Molly Jong-Fast: What It’s Like Doing Battle with Elon Musk on Twitter
Introducing Twitterverse, a New Show About Tweets and the Writers Who Send Them
You’re tuning into another dimension. A dimension of tweets and the writers who send them. You have just now entered the Twitterverse. Each week, Gabe Hudson welcomes one of his favorite writers and pulls four of their tweets. The guest reads one of those tweets out loud. Then Gabe and the guest use that tweet as an entry point into a conversation designed to illuminate the writer’s heart and mind. Rinse, repeat. Presented by Literary Hub and Best Case Studios.
In our first episode, author and journalist and superstar Tweeter Molly Jong-Fast sits down with Gabe to tell him what it felt like to do battle with Elon Musk out on the timeline. Molly explains why she loves Twitter and how she used it to sting Bill Maher for being a bully. She talks about a recent horror show scenario on Twitter which lead to one of the scariest experiences in her life.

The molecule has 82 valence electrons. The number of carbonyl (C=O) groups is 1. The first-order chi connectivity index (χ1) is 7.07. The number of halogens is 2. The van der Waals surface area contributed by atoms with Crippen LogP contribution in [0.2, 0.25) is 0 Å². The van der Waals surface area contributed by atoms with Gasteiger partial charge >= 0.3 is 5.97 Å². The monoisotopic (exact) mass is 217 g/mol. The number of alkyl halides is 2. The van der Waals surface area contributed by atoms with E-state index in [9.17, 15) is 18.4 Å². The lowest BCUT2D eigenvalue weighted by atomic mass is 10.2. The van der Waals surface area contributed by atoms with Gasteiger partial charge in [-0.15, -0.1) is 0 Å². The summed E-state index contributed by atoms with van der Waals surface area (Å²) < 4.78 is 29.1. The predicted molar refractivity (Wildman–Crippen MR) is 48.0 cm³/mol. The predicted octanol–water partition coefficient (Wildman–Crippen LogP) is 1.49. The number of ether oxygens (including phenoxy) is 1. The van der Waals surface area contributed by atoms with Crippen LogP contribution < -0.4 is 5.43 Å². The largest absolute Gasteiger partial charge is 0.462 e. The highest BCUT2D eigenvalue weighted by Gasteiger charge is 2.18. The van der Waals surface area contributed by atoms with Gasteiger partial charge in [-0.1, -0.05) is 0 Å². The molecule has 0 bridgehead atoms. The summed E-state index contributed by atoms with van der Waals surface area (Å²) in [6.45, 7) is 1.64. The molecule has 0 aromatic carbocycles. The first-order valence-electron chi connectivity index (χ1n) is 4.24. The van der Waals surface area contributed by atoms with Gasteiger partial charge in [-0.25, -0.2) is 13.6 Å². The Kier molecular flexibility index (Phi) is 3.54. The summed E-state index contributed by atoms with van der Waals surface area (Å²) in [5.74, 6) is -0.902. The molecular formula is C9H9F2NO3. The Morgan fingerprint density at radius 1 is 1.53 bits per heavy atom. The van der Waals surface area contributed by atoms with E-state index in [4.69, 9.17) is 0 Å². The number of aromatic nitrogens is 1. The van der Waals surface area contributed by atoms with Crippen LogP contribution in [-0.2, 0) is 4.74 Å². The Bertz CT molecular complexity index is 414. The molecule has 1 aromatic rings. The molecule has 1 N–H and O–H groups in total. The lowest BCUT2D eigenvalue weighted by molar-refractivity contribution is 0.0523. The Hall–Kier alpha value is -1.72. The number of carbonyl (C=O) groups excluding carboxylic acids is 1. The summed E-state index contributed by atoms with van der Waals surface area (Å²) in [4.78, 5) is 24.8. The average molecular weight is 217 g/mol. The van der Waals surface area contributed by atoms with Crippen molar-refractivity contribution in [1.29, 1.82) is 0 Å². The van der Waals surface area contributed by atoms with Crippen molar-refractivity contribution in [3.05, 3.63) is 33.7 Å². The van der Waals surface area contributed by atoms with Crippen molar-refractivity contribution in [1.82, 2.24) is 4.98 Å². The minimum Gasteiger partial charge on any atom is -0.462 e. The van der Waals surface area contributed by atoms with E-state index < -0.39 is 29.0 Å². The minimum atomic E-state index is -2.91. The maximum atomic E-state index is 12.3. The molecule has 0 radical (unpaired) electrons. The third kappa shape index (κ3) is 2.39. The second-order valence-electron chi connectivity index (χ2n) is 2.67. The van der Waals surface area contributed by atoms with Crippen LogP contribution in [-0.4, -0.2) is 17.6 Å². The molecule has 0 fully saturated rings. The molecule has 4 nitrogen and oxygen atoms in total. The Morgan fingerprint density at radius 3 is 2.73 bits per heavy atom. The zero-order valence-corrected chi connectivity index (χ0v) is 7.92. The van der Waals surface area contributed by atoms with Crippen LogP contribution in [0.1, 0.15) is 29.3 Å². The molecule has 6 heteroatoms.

Molly also gets personal and talks about her childhood and the unique challenges of growing up with a mother who was a famous writer and Second Wave feminist icon in the 80’s. Plus her own career as a book author in the early aughts and how the media treated her. She and Gabe chop it up about Gen X: the good, the bad, and the ugly. Molly also describes what to her is the worst case doomsday scenario for America. And why Jon Stewart might be the only person who can prevent it.
Twitter is for bullying terrible politicians and making jokes about Elon musk
–Molly Jong-Fast (@MollyJongFast) July 9, 2022
Molly Jong-Fast: I never want to say anything good about Donald Trump because he’s so evil. But one of the things he did was he started responding to people’s tweets. And people love that. And they love it because they love to feel that they have a relationship with their politicians. And so even though he retweeted the most base and disgusting stuff—I think he did it because he’s pathological but also because he’s very self-destructive—but the truth is that when politicians engage with people online, it helps them, I think, in a big way.